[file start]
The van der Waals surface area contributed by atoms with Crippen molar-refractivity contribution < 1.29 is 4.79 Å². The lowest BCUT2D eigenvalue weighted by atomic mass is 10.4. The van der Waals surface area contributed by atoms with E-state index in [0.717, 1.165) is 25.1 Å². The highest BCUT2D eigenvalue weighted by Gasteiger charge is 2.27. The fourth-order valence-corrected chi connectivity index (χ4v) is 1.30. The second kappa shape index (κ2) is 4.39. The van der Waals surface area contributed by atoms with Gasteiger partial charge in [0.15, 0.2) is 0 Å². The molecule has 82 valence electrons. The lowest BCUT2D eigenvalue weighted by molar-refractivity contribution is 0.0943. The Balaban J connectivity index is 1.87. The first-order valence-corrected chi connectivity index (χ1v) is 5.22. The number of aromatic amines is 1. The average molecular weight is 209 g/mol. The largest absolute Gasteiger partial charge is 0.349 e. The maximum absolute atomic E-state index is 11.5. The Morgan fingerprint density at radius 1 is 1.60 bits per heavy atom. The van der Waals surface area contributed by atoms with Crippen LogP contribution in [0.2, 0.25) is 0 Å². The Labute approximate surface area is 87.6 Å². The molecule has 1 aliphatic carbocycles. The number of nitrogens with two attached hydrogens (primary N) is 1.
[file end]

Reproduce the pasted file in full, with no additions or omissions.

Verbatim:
The van der Waals surface area contributed by atoms with Crippen molar-refractivity contribution < 1.29 is 4.79 Å². The lowest BCUT2D eigenvalue weighted by atomic mass is 10.4. The van der Waals surface area contributed by atoms with E-state index in [0.717, 1.165) is 25.1 Å². The highest BCUT2D eigenvalue weighted by Gasteiger charge is 2.27. The fourth-order valence-corrected chi connectivity index (χ4v) is 1.30. The second kappa shape index (κ2) is 4.39. The van der Waals surface area contributed by atoms with Gasteiger partial charge in [0.15, 0.2) is 0 Å². The molecule has 82 valence electrons. The lowest BCUT2D eigenvalue weighted by molar-refractivity contribution is 0.0943. The Balaban J connectivity index is 1.87. The first-order valence-corrected chi connectivity index (χ1v) is 5.22. The number of aromatic amines is 1. The average molecular weight is 209 g/mol. The largest absolute Gasteiger partial charge is 0.349 e. The maximum absolute atomic E-state index is 11.5. The Morgan fingerprint density at radius 1 is 1.60 bits per heavy atom. The van der Waals surface area contributed by atoms with Crippen LogP contribution in [0.2, 0.25) is 0 Å². The Labute approximate surface area is 87.6 Å². The molecule has 1 aliphatic carbocycles. The number of nitrogens with two attached hydrogens (primary N) is 1.